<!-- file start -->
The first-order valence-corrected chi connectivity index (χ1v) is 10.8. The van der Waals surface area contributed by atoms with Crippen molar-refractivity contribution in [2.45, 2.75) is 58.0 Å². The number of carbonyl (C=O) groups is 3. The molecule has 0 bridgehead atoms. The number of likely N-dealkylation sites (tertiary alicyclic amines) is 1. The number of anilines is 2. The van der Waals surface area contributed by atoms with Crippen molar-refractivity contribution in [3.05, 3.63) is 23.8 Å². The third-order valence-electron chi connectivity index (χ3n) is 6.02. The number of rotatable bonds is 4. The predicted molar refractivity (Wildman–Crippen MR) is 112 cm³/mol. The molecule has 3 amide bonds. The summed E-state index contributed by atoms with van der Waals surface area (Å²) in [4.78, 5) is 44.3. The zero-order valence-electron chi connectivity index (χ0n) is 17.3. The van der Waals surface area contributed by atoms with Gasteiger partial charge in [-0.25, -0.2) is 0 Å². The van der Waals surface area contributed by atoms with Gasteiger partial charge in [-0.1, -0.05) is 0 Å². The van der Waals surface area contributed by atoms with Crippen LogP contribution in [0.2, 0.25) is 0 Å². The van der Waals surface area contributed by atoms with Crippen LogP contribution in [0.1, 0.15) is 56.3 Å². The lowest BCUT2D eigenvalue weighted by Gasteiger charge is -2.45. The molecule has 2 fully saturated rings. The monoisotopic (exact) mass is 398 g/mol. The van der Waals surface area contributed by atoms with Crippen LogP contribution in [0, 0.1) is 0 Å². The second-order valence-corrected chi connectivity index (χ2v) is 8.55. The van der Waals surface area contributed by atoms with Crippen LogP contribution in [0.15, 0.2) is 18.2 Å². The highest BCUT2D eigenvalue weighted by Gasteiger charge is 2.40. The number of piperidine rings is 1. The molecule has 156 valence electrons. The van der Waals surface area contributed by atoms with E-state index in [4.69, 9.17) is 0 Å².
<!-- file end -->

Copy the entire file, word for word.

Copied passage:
The first-order valence-corrected chi connectivity index (χ1v) is 10.8. The van der Waals surface area contributed by atoms with Crippen molar-refractivity contribution in [2.45, 2.75) is 58.0 Å². The number of carbonyl (C=O) groups is 3. The molecule has 0 bridgehead atoms. The number of likely N-dealkylation sites (tertiary alicyclic amines) is 1. The number of anilines is 2. The van der Waals surface area contributed by atoms with Crippen molar-refractivity contribution in [3.05, 3.63) is 23.8 Å². The third-order valence-electron chi connectivity index (χ3n) is 6.02. The number of rotatable bonds is 4. The predicted molar refractivity (Wildman–Crippen MR) is 112 cm³/mol. The molecule has 3 amide bonds. The summed E-state index contributed by atoms with van der Waals surface area (Å²) in [4.78, 5) is 44.3. The zero-order valence-electron chi connectivity index (χ0n) is 17.3. The van der Waals surface area contributed by atoms with Gasteiger partial charge in [-0.25, -0.2) is 0 Å². The van der Waals surface area contributed by atoms with Gasteiger partial charge in [-0.1, -0.05) is 0 Å². The van der Waals surface area contributed by atoms with Crippen LogP contribution in [0.2, 0.25) is 0 Å². The van der Waals surface area contributed by atoms with Crippen LogP contribution in [0.1, 0.15) is 56.3 Å². The lowest BCUT2D eigenvalue weighted by Gasteiger charge is -2.45. The molecule has 2 fully saturated rings. The monoisotopic (exact) mass is 398 g/mol. The van der Waals surface area contributed by atoms with Crippen LogP contribution in [0, 0.1) is 0 Å². The second-order valence-corrected chi connectivity index (χ2v) is 8.55. The van der Waals surface area contributed by atoms with Crippen LogP contribution in [0.15, 0.2) is 18.2 Å². The highest BCUT2D eigenvalue weighted by Gasteiger charge is 2.40. The number of piperidine rings is 1. The molecule has 156 valence electrons. The van der Waals surface area contributed by atoms with E-state index in [4.69, 9.17) is 0 Å².